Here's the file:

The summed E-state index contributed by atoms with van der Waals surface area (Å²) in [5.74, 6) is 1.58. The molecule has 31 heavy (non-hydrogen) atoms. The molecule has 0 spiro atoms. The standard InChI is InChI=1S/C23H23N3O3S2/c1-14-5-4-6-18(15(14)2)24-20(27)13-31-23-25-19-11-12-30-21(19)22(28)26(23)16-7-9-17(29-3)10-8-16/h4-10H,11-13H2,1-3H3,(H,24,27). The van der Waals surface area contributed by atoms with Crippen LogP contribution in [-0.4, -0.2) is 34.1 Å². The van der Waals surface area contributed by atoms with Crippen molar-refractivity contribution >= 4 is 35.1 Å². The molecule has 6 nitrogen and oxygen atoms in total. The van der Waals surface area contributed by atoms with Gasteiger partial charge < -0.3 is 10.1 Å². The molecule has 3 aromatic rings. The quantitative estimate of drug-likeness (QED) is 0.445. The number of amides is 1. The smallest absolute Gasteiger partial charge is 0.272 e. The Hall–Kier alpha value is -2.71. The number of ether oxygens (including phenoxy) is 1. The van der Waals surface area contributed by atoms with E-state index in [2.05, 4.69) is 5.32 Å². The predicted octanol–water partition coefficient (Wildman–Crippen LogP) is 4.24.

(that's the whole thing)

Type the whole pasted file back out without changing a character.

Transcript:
The summed E-state index contributed by atoms with van der Waals surface area (Å²) in [5.74, 6) is 1.58. The molecule has 31 heavy (non-hydrogen) atoms. The molecule has 0 spiro atoms. The standard InChI is InChI=1S/C23H23N3O3S2/c1-14-5-4-6-18(15(14)2)24-20(27)13-31-23-25-19-11-12-30-21(19)22(28)26(23)16-7-9-17(29-3)10-8-16/h4-10H,11-13H2,1-3H3,(H,24,27). The van der Waals surface area contributed by atoms with Crippen LogP contribution in [-0.4, -0.2) is 34.1 Å². The van der Waals surface area contributed by atoms with Crippen molar-refractivity contribution >= 4 is 35.1 Å². The molecule has 6 nitrogen and oxygen atoms in total. The van der Waals surface area contributed by atoms with Gasteiger partial charge < -0.3 is 10.1 Å². The molecule has 3 aromatic rings. The quantitative estimate of drug-likeness (QED) is 0.445. The number of amides is 1. The smallest absolute Gasteiger partial charge is 0.272 e. The Hall–Kier alpha value is -2.71. The number of ether oxygens (including phenoxy) is 1. The van der Waals surface area contributed by atoms with E-state index in [2.05, 4.69) is 5.32 Å². The predicted octanol–water partition coefficient (Wildman–Crippen LogP) is 4.24.